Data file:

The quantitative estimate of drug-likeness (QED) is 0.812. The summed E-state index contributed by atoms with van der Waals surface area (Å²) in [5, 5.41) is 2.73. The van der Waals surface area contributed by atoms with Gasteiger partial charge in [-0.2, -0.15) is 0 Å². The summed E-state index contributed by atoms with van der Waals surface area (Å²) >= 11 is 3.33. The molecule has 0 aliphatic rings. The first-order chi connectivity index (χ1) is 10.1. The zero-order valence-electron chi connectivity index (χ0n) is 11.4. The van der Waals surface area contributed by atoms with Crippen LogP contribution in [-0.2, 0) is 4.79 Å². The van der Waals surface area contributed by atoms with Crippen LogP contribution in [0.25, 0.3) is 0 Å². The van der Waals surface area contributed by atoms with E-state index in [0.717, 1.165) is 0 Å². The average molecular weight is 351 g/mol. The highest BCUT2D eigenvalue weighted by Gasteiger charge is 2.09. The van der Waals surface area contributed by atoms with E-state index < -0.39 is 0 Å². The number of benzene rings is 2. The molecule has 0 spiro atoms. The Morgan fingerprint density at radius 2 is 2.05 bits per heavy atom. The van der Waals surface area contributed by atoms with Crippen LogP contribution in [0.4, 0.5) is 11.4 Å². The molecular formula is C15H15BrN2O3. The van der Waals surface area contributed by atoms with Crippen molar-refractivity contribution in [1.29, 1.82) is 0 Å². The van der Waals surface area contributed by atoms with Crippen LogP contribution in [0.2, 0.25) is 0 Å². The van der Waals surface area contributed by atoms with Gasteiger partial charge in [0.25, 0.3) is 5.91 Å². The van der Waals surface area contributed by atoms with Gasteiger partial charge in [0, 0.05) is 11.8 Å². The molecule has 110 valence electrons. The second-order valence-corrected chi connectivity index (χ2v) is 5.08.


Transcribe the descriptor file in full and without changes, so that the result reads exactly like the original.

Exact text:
The quantitative estimate of drug-likeness (QED) is 0.812. The summed E-state index contributed by atoms with van der Waals surface area (Å²) in [5, 5.41) is 2.73. The van der Waals surface area contributed by atoms with Gasteiger partial charge in [-0.2, -0.15) is 0 Å². The summed E-state index contributed by atoms with van der Waals surface area (Å²) >= 11 is 3.33. The molecule has 0 aliphatic rings. The first-order chi connectivity index (χ1) is 10.1. The zero-order valence-electron chi connectivity index (χ0n) is 11.4. The van der Waals surface area contributed by atoms with Crippen LogP contribution in [-0.2, 0) is 4.79 Å². The van der Waals surface area contributed by atoms with Crippen LogP contribution in [0.25, 0.3) is 0 Å². The van der Waals surface area contributed by atoms with E-state index in [0.717, 1.165) is 0 Å². The average molecular weight is 351 g/mol. The highest BCUT2D eigenvalue weighted by Gasteiger charge is 2.09. The van der Waals surface area contributed by atoms with E-state index < -0.39 is 0 Å². The number of benzene rings is 2. The molecule has 0 spiro atoms. The Morgan fingerprint density at radius 2 is 2.05 bits per heavy atom. The van der Waals surface area contributed by atoms with Crippen LogP contribution in [0.4, 0.5) is 11.4 Å². The molecular formula is C15H15BrN2O3. The van der Waals surface area contributed by atoms with Crippen molar-refractivity contribution in [1.29, 1.82) is 0 Å². The van der Waals surface area contributed by atoms with Crippen LogP contribution in [0.2, 0.25) is 0 Å². The van der Waals surface area contributed by atoms with Gasteiger partial charge in [0.25, 0.3) is 5.91 Å². The van der Waals surface area contributed by atoms with Gasteiger partial charge in [0, 0.05) is 11.8 Å². The molecule has 110 valence electrons. The second-order valence-corrected chi connectivity index (χ2v) is 5.08.